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T1 - Effects of the diacylglycerol complexing agent, cremophor, on nerve-conduction velocity and perfusion in diabetic rats

AU - Jack, A M

AU - Cameron, Norman E

AU - Cotter, M A

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N2 - The contribution of diacylglycerol (DAG) and protein kinase C (PKC) to diabetic complications has been the subject of debate. In vascular tissues, diabetes increases DAG content,which activates PKC and causes abnormal tissue perfusion. Reduced nerve blood flow has been implicated in the development of neuropathy. However, nerve DAG/PKC activity is not increased and may even be reduced by diabetes, which has also been implicated in neuropathy. The aim was to test whether 2 weeks of treatment with cremophor, an agent that complexes DAG and prevents PKC activation, could correct nerve-conduction velocity (NCV) deficits in rats with 6 weeks of untreated diabetes, as predicted on a vascular hypothesis, or whether this worsened the deficits, as predicted for a direct effect on nerve fibers. Diabetes caused 17.9 +/- 0.9% (+/- SEM) and 15.5 +/- 1.6% reductions in sciatic motor and saphenous sensory NCV, respectively, that were largely (79.6 +/- 6.3% and 57.8 +/- 11.5%) corrected by 100 mg.kg(-1).day(-1) cremophor treatment. The effects of cremophor on motor and sensory NCV were completely attenuated by co-treatment with the nitric oxide synthase inhibitor, NG-nitro-l-arginine. In contrast, co-treatment with the cyclooxygenase inhibitor, flurbiprofen, had no effect on NCV. Sciatic nutritive and total endoneurial perfusion were 49.7 +/- 3.4% and 51.8 +/- 4.2% reduced by diabetes, respectively, and these deficits were 69.5 +/- 7.4% and 79.0 +/- 11.6% corrected by cremophor treatment. Thus the data suggest that an increased DAG/PKC vascular mechanism, perhaps linked to the nitric oxide system, contributes to the etiology of diabetic nerve dysfunction. (C) 1999 Elsevier Science Inc.

AB - The contribution of diacylglycerol (DAG) and protein kinase C (PKC) to diabetic complications has been the subject of debate. In vascular tissues, diabetes increases DAG content,which activates PKC and causes abnormal tissue perfusion. Reduced nerve blood flow has been implicated in the development of neuropathy. However, nerve DAG/PKC activity is not increased and may even be reduced by diabetes, which has also been implicated in neuropathy. The aim was to test whether 2 weeks of treatment with cremophor, an agent that complexes DAG and prevents PKC activation, could correct nerve-conduction velocity (NCV) deficits in rats with 6 weeks of untreated diabetes, as predicted on a vascular hypothesis, or whether this worsened the deficits, as predicted for a direct effect on nerve fibers. Diabetes caused 17.9 +/- 0.9% (+/- SEM) and 15.5 +/- 1.6% reductions in sciatic motor and saphenous sensory NCV, respectively, that were largely (79.6 +/- 6.3% and 57.8 +/- 11.5%) corrected by 100 mg.kg(-1).day(-1) cremophor treatment. The effects of cremophor on motor and sensory NCV were completely attenuated by co-treatment with the nitric oxide synthase inhibitor, NG-nitro-l-arginine. In contrast, co-treatment with the cyclooxygenase inhibitor, flurbiprofen, had no effect on NCV. Sciatic nutritive and total endoneurial perfusion were 49.7 +/- 3.4% and 51.8 +/- 4.2% reduced by diabetes, respectively, and these deficits were 69.5 +/- 7.4% and 79.0 +/- 11.6% corrected by cremophor treatment. Thus the data suggest that an increased DAG/PKC vascular mechanism, perhaps linked to the nitric oxide system, contributes to the etiology of diabetic nerve dysfunction. (C) 1999 Elsevier Science Inc.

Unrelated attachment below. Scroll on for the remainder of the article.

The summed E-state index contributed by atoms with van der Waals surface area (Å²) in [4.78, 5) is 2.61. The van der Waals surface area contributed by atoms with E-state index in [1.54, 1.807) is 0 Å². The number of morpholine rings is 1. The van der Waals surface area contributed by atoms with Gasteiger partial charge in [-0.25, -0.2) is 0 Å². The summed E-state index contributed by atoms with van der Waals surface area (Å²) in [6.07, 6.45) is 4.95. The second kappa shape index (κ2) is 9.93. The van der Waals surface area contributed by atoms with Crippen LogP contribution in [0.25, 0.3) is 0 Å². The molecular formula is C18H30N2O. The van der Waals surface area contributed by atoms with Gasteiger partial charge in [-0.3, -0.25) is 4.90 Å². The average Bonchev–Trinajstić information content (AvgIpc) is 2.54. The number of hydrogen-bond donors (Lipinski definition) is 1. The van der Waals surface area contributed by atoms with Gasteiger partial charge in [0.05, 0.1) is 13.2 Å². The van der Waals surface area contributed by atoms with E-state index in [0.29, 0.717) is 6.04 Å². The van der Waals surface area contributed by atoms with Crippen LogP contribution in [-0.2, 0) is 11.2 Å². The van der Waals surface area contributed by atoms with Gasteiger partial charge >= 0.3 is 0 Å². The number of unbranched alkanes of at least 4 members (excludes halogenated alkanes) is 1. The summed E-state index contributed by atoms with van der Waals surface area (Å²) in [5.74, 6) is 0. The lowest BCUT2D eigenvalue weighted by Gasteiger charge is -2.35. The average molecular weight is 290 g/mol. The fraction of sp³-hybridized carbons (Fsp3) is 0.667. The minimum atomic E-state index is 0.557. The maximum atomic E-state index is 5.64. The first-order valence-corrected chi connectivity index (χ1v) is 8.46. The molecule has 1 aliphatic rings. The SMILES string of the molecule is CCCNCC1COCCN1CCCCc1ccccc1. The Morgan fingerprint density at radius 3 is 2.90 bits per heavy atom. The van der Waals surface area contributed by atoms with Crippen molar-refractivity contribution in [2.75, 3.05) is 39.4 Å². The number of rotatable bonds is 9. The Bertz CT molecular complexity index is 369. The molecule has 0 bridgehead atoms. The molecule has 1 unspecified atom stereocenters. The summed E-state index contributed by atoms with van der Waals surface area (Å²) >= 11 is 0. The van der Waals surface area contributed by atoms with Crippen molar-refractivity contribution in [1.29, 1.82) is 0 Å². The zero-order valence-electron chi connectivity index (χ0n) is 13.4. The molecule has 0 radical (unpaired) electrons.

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KW - ALDOSE REDUCTASE INHIBITION

KW - NITRIC-OXIDE SYNTHASE

KW - EVENING PRIMROSE OIL

KW - GROWTH-FACTOR-BETA

KW - PERIPHERAL-NERVE

KW - BLOOD-FLOW

KW - SCIATIC-NERVE

KW - NEUROVASCULAR FUNCTION

KW - VASCULAR ENDOTHELIUM

M3 - Article

VL - 13

SP - 29

JO - Journal of Diabetes and its Complications

JF - Journal of Diabetes and its Complications

SN - 1056-8727

ER -